Adam Kirsch in Tablet:
The first literary anniversary of 2019 will be one of the biggest: Jan. 1 marks the centenary of J.D. Salinger. (To mark the occasion, his four books are being reissued in a boxed set by Little Brown.) A hundred years seems like it ought to be a long time in literary history—Salinger is as distant from a child born in 2019 as he himself was from Herman Melville. Yet somehow he doesn’t feel as far removed from us as the other writers of his generation—figures like Saul Bellow, Norman Mailer, or John Updike, who also became famous in the post-World War II years. Our readerly accounts with those famous names are basically settled, but Salinger’s remains open; his achievement feels unsettled, incomplete. One reason for this, of course, is that he never completed the ordinary life cycle of a writer. His first book, The Catcher in the Rye, appeared in 1951 and was an immediate sensation. It was followed two years later by Nine Stories, a collection of short stories that Salinger had published in magazines, including classics like “A Perfect Day for Bananafish” and “For Esme, With Love and Squalor.”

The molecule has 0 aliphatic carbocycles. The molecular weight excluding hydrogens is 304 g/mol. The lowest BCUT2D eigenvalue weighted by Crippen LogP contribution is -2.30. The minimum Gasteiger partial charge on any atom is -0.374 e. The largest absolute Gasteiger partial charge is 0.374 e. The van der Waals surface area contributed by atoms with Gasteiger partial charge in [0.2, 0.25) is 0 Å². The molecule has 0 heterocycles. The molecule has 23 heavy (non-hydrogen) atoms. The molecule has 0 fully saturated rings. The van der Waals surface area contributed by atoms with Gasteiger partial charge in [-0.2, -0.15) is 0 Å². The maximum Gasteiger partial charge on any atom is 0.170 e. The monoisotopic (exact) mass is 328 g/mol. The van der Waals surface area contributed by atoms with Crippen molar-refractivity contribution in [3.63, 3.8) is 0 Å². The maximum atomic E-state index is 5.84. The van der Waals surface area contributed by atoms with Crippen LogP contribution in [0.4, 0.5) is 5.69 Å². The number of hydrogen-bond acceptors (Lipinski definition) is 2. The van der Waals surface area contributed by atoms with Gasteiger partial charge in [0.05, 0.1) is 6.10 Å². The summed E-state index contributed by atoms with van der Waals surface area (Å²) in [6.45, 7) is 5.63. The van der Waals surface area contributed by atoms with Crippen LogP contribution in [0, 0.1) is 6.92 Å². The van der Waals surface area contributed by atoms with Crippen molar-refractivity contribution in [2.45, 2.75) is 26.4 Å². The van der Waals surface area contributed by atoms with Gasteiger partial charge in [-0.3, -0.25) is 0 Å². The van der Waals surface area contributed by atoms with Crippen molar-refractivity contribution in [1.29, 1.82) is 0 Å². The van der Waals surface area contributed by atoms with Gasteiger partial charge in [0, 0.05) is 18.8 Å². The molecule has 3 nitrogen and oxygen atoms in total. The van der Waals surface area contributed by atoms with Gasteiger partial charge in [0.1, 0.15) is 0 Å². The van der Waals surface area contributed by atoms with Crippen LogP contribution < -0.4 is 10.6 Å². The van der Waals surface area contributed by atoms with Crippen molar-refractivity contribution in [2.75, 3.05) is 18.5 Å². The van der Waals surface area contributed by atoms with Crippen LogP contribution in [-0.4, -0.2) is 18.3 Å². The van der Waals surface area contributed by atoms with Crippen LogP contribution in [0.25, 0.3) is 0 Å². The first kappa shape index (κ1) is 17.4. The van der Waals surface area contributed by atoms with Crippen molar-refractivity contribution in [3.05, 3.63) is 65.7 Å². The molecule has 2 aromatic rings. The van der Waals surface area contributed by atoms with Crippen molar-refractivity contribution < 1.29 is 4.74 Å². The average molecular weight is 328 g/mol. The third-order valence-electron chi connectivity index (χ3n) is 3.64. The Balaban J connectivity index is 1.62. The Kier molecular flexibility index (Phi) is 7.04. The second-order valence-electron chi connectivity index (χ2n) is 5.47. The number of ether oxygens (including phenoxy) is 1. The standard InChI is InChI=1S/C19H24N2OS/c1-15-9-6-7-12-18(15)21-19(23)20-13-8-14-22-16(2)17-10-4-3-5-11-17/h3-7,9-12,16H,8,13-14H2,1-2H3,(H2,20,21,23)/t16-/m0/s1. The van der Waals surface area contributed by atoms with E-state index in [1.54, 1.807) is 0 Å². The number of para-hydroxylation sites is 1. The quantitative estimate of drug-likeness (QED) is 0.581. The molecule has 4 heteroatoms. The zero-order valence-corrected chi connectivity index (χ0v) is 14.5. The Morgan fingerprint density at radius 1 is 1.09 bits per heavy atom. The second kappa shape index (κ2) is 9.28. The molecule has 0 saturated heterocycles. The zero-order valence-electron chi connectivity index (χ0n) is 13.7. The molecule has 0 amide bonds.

But there was no second novel to follow Catcher, and as the years passed Salinger’s stories grew rarer, longer, and much odder. He produced only two more books, each of which collected two of these long stories: Franny and Zooey in 1961 and Raise High the Roof Beam, Carpenters and Seymour: An Introduction in 1963. His last published fiction, the story “Hapworth 16, 1924,” appeared in The New Yorker, his longtime literary home, in 1965. All of these stories dealt with various members of the fictional Glass family—seven siblings whose precocity, wit, and spiritual depth made them beloved by some readers, and seriously annoying to others.
Then the great silence began. Already in 1953, Salinger had left New York, the scene of almost all his fiction, and moved to Cornish, New Hampshire, where he did his best to drop off the face of the Earth. By the time he died, in 2010, it had been more than half a century since he had published a story or made a public appearance. What news did emerge about Salinger tended to be unwholesome: Memoirs by his much younger lover, Joyce Maynard, and his daughter Margaret Salinger created the impression of a weird control freak, forever experimenting with fad diets and religions.
Yet Salinger’s withdrawal from the world, whatever its motives, had a remarkable effect on his work.